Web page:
One wing in maximum security, photographed in 2016 during a media tour of the Ottawa-Carleton Detention Centre on Innes Road. WAYNE CUDDINGTON / POSTMEDIA

Rehabilitation didn’t really used to be in provincial jails’ mandate, so they weren’t built to do it. Nor were they built for inmates with drug addictions or mental-health problems. Corrections officers have routinely put ill inmates in solitary-confinement cells only because there’s simply nowhere else to send them. Mentally ill inmates have died by suicide in segregation, untreated and unwatched. The Ottawa jail has seen three suicide attempts that we know of just this month.

This can’t go on. It’s morally disgraceful for a civilized society to handle prisoners this way, and practically ineffective. People go into jail and come out less able to be productive members of society than they were when they went in. Maybe it’s satisfying on some level to kick bad guys in the teeth but it doesn’t reduce crime.

The Liberals have had a lot of outside pressure to fix the situation, not least from a Supreme Court of Canada decision setting out rules for tossing out criminal charges if they don’t come to trial quickly enough. But to their credit, they’ve moved seriously on improving the way the justice system treats people, accused or convicted, who don’t need to be imprisoned. That’s still a work in progress, but it is at least in progress.

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The jails, however, remain. Many of them decrepit, high-security only, without rehabilitation options, prone to total lockdowns whenever anything goes wrong.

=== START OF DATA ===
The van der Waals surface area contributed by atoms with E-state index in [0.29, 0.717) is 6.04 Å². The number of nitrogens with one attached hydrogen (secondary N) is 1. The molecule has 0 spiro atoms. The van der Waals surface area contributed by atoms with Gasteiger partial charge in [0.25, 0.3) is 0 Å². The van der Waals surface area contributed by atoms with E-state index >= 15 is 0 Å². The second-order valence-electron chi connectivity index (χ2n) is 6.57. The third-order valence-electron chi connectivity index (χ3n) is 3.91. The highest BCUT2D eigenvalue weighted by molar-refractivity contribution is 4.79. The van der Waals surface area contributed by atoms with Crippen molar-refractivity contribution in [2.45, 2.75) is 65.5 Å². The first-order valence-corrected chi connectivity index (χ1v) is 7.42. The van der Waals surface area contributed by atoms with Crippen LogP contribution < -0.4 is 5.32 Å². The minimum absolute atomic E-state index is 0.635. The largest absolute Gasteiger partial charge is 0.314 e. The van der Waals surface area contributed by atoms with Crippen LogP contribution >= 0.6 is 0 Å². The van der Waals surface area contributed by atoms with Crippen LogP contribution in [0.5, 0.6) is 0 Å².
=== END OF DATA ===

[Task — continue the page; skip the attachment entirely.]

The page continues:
“In terms of physical infrastructure, (the plan) includes the consideration of single cell accommodation based on client risk-level, open visitation spaces, direct supervision, green outdoor spaces, alternative needs-based housing, and medical and mental health services,” Lalonde’s letter says, promising a new jail that looks almost nothing like the old one.

Which all sounds good. Though so did the plans for the Toronto South Detention Centre, which opened four years ago, incorporated much of the same thinking and instantly became a notorious hellhole. It was understaffed and its technology malfunctioned and days-long lockdowns were at least as common there as in other jails.

For instance, direct supervision means having guards in the same spaces as prisoners, not relying on cameras and secure posts. It’s supposed to lead to better relationships, more trust and a culture where tensions get nipped early. It also obviously makes corrections officers more vulnerable. The system breaks down quickly, which is what happened at Toronto South. A jail has to have enough guards and other staff, they have to be managed and trained well, inmates have to be classified correctly and the place still has to be able to be secured quickly if need be.

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Building the right space is necessary but not sufficient, and changing a culture is much harder than constructing a building.

This plan is still in its early stages and will be easily cancelled if Lalonde’s Liberals lose the June election, but as it stands the government intends to have the new jail built by 2023.

dreevely@postmedia.com
twitter.com/davidreevely